Parables of Jesus


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Product Description

by William Barclay

Barclay finds in these "best-known stories in the world" new force and significance for the modern reader. As Barclay writes, the parables of Jesus "are stories which are not so much the heritage and the material of the scholar and the theologian as they are the possession of every man". Each chapter analyzes an individual parable -- identifies its theme, explains it in light of the language and customs of the ancient world, and clearly interprets its meaning for us today.

222 pages, paperback.


  • He taught them in parables
  • The Sower and the seed
  • The Kingdom of God is at hand
  • So is the Kingdom of God
  • An enemy hath done this
  • Of every kind
  • When it is grown
  • Till the whole was leavened
  • Hid in a field
  • He sold all that he had
  • Go thou and do likewise
  • Even as I had pity on thee
  • A certain rich man
  • God be merciful
  • Inasmuch
  • How much more
  • Thou fool!
  • If it bear fruit - well
  • And the door was shut
  • God forbid!
  • The children of this world
  • Yet there is room
  • Not having a wedding garment
  • Whatever is right I will give you
  • Well done!
  • Faithful in little
  • Joy in heaven
  • Go in peace
  • The last state of that man is worse than the first
  • Which did the will of his father?
  • He counteth the cost
  • We are servants
  • He that humbleth himself shall be exalted
  • Founded upon a rock

ISBN: 9780664258283

Product Reviews - +

  • 5
    Clearly the best commentary on the parables

    Posted by Mr. Michael C. Morrow on Jun. 3, 2013

    It is difficult to find the words that adequately convey the power and impact of William Barclay's writings. I believe that he was the finest commentator of the New Testament in the 20th century. This book is one of the crown jewels of his over 70 publications. Barclay's knowledge of the Greek language, the Jewish culture and religion, and the Roman occupation during the New Testament era is phenomenal. Furthermore, he has the unique ability to convey this immense knowledge in a manner which is very easy for any reader to understand. William Barclay has the ability to convey to the reader not only what that passage meant to the people to whom Jesus spoke to 2,000 years ago, but what those passages say to us today. On countless occasions, I have felt that Barclay was speaking to me personally as he discussed the relevance of the passage in his commentary. His insights have brought me to tears at times; he has both challenged and inspired me. William Barclay's writings have truly changed my life. Barclay's clearest message is to convey the unconditional love of Jesus for all people.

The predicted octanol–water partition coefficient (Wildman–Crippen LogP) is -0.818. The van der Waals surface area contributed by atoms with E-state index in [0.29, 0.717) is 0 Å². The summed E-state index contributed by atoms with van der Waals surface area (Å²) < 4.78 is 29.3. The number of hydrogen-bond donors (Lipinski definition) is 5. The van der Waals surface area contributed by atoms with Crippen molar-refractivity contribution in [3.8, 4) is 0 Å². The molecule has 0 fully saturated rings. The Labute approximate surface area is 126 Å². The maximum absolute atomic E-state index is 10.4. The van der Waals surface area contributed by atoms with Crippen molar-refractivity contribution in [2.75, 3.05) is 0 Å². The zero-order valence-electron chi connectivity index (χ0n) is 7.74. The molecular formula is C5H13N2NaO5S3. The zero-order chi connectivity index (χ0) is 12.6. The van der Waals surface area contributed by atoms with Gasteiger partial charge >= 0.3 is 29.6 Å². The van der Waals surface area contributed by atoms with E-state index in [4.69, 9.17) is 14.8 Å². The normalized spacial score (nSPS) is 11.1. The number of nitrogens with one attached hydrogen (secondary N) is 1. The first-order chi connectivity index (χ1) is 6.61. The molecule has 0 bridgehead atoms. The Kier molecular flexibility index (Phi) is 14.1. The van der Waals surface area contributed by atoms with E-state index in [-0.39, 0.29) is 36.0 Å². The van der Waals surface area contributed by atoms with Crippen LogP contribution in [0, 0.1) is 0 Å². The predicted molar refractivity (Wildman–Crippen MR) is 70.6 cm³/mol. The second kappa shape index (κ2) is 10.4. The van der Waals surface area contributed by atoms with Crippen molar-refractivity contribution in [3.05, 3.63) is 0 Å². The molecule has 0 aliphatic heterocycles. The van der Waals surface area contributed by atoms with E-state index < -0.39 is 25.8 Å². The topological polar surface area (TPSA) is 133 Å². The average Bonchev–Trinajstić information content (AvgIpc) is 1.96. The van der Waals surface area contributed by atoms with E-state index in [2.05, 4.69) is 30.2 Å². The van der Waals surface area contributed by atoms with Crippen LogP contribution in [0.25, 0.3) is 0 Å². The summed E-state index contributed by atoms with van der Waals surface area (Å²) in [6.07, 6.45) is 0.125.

The best way to convey the power of Barclay's writing is to convey two examples:

    (1) "The basis of God's judgment is our reaction to the needs of others. God will not some day ask us to recite the creed, or put us through an examination in scripture knowledge, or investigate the orthodoxy of our theology. The one question which is basic is: 'What did you do to make life easier for others?' And again, that question is not based on the great contributions to human welfare which the newspapers report and the history books recount, but on our action and interaction upon the people with whom we come into contact every day."

    (2) "No one can ever have hurt Jesus so much as Peter did and yet when He rose from the dead Jesus sent a message to Peter to tell him that He still believed in him. The very fact that Jesus believes in us should fill us with a new self respect and a new determination not to fail long as we keep on trying to follow and serve Christ, however inadequately, we are never shut out; but when we refuse to make the effort we can in the end shut ourselves out and pass the final judgment on ourselves."